made at a time using the
webservice.maxpreloadthreads value in the
bing.properties file. The publisher is shipped with this value set to a sensible default appropriate for an average machine.
webservice.url=http://dev.virtualearth.net/REST/V1/Imagery/Metadata/Road/ webservice.retries=5 # timeout increased from 5 to 10 webservice.timeout.seconds=10 webservice.images.retries=5 webservice.images.timeout.seconds=10 # maxpreloadthreads reduced from 100 to 20 webservice.maxpreloadthreads=10
Can I control the column sizes in the matrix timetables produced by the TransXChange Publisher?
Yes. The publisher has sensible defaults which are appropriate for most timetables. However, for timetables that have very long stop names, it may be desirable to override the settings which control column sizes. The settings are in publish.bat (for the command line version), or TransXChangePublisher.l4j.ini (for the GUI version) in the base directory where you unpacked the publisher distribution.
To control the maximum number of time columns that appear on each page, edit the setting
For instance, to change it to be 10, the following should appear in publish.bat and/or TransXChangePublisher.l4j.ini:
To control the maximum width of the stop name column, edit the setting
com.kizoom.transxchange.publisher.timetableMatrix.maxStopWidthPoints. For instance, to change it to be 150 points, the following should appear in publish.bat and/or TransXChangePublisher.l4j.ini:
Can I control the order in which stops appear as rows in the matrix timetables produced by the TransXChange Publisher?
Yes. By default the stops will be listed in the order in which they appear in the journey pattern. Where there are route variants represented by different alternative route sections, the stops will be further grouped within each section.
You can override the default order by specifying a sequenceNumber attribute on the stops of the journey pattern, using the JourneyPatternTimingLink/From and JourneyPatternTimingLink/To StopUsage elements. If any stops of a journey pattern are numbered, all the stops in the journey pattern should be numbered uniquely and monotonically, otherwise unpredictable results may occur.
What coordinate reference system does the TransXChange Publisher use?
For stop point and track point coordinates, a TransXChange document may contain geospatial references in OS Grid Eastings and Northings, WGS84 latitude and longitude, or both. In Eire Irish Transverse Mercator (ITM) may be used (+TXC +2.5) When plotting route tracks on maps the Publisher chooses coordinates as follows:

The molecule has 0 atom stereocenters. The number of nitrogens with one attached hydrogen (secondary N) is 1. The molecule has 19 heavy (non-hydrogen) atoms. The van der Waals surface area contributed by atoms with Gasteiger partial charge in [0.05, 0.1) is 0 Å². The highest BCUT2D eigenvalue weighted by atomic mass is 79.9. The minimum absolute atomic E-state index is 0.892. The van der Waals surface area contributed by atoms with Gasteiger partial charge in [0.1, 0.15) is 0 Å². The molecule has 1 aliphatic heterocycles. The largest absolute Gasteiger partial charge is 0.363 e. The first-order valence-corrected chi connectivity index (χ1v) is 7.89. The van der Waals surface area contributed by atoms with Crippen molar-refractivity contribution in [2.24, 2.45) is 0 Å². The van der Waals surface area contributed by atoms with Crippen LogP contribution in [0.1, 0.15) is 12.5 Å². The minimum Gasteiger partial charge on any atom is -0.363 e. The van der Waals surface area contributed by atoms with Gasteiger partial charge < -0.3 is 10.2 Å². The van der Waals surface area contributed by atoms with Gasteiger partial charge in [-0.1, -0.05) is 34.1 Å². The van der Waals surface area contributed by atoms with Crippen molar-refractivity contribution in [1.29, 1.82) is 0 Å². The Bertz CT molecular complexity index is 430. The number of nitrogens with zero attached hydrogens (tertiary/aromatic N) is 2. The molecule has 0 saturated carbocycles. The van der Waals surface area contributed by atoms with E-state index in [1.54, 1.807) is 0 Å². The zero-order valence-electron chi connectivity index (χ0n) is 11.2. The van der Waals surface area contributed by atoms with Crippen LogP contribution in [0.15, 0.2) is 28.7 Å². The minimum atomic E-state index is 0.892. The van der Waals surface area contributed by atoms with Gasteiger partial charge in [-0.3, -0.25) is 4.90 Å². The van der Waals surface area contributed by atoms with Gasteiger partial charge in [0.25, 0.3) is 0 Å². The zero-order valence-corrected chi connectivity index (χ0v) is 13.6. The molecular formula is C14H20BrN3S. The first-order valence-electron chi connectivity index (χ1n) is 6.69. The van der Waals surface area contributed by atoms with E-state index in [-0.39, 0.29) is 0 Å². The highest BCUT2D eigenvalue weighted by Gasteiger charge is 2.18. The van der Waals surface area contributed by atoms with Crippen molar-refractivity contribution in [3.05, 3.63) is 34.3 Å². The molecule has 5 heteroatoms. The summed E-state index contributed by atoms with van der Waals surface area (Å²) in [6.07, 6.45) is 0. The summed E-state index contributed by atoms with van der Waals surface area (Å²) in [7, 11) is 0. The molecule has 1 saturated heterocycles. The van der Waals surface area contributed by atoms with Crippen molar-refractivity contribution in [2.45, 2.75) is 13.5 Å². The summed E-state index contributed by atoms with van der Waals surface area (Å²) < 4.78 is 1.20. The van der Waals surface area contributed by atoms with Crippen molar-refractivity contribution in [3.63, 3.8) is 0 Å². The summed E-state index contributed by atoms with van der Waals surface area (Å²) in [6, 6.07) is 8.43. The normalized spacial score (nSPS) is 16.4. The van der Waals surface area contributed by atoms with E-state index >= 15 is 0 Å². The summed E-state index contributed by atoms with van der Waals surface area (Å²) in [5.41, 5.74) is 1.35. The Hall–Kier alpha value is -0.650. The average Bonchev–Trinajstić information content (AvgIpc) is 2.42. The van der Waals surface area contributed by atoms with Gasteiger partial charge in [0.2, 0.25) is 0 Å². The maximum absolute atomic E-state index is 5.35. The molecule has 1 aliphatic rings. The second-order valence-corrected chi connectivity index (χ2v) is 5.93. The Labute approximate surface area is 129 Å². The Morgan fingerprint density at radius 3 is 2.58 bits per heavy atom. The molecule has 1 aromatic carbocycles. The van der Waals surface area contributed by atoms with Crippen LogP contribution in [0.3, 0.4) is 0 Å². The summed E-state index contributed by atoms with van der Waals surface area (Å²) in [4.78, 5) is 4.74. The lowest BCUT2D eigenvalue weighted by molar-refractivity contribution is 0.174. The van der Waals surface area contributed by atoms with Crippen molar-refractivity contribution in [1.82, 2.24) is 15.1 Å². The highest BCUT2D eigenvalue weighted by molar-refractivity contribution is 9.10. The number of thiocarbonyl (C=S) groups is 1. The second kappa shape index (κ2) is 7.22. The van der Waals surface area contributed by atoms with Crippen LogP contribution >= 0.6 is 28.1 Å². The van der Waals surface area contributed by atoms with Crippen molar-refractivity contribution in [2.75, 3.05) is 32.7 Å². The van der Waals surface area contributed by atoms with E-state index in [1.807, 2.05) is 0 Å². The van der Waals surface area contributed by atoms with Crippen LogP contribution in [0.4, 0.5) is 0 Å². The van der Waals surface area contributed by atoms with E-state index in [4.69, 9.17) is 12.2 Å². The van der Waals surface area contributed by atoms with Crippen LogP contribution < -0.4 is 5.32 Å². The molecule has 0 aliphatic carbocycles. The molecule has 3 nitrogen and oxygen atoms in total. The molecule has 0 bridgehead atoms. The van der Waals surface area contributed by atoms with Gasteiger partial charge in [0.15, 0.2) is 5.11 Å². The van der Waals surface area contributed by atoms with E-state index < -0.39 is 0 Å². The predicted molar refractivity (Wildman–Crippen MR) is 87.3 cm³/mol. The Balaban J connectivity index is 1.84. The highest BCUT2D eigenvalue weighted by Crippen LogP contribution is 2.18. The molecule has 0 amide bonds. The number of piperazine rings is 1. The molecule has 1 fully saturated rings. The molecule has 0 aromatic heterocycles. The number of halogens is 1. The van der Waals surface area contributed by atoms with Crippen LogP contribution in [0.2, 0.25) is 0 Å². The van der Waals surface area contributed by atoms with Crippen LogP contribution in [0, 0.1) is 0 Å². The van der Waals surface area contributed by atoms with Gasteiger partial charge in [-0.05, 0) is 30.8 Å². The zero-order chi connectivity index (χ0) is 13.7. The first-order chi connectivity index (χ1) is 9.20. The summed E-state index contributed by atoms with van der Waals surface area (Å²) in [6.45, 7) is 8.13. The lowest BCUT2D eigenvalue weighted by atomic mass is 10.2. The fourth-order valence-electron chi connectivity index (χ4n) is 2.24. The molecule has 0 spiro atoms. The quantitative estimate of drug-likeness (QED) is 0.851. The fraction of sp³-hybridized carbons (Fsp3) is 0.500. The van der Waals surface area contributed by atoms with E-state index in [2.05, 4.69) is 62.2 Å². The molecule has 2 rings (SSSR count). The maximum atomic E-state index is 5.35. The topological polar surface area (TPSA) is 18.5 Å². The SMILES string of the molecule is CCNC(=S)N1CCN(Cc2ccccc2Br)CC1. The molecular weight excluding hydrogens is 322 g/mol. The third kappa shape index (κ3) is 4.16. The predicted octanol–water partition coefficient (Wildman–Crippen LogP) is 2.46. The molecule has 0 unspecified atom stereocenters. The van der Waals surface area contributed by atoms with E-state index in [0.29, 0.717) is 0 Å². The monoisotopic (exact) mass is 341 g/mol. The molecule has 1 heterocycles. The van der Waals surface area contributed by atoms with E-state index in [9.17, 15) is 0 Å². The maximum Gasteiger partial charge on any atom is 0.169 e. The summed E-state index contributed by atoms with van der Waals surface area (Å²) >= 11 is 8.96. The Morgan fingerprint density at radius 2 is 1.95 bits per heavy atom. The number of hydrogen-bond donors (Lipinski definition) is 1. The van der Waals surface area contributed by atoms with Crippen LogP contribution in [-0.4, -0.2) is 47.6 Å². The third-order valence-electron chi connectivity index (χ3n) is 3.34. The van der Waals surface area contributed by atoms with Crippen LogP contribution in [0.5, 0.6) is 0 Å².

- If OS Grid Easting and Northing coordinates are available for a point, it uses them directly
- If only WGS84 coordinates are available for a point it converts them to OS Grid using a standard transform.
For the positions of Stop Points on the Route Map, the Publisher normally fetches the stop coordinates from the NaPTAN database which holds them in OS Grid Eastings and Northings.
Can I publish Flexible Services?
The TransXChange publisher currently only provides limited support for flexible services
- Only the basic service details and stops are shown in the Particulars
- Flexible route specific details such as timebands not published.
- Timetable matrix and route track are not supported
To Publish a Flexible route you should use the following options
- Particulars: Either Full or None
- Timetable: None
- Diagnostic: Either Full or None
- Route Track Map: or None
How do I tell which version of the Publisher was used to produce a pdf?
The version of the publisher used to produce a document is printed at the end of the matrix section of document
See also Publisher Troubleshooting.
Why when I start the publisher do I sometimes get a "An error occurred while starting the application"?
This error can arise in different circumstances:
- If you start the publisher by clicking on the desktop icon, and then, before the publisher has finished initialisation, click again, this error can appear. Because only a single instance of the desktop publisher is allowed at a time, the second attempt will result in an error.
- If the prerequisite J2RE components are not present.
- If you attempt to invoke the publisher indirectly using a mechanism (for example a shortcut link) that does not set required environmental variables such as the path correctly.
See also Publisher Troubleshooting.
What are the known issues with the TransXChange Publisher?
Issues can be categorised into three groups.
- Features that cannot yet be supported because the TransXChange schema does not contain the necessary information elements. There is a consultation process for enhancing the TransXChange schema, and also suggesting any necessary concomitant support in the publisher.
- Features that are possible using the current schema, but are outside of the TransXChange Publishers' current scope. (For example, the Publisher is intended to support the ESBR registration process and does not include operational data). There is a consultation process for making suggestions to add new features. Please contact us if you have suggestions for adding elements.
- Known issues in specific versions of the publisher
- See the release notes for each version of the publisher on the publisher download page
See also Publisher Troubleshooting.
Page last updated: 2013/03/30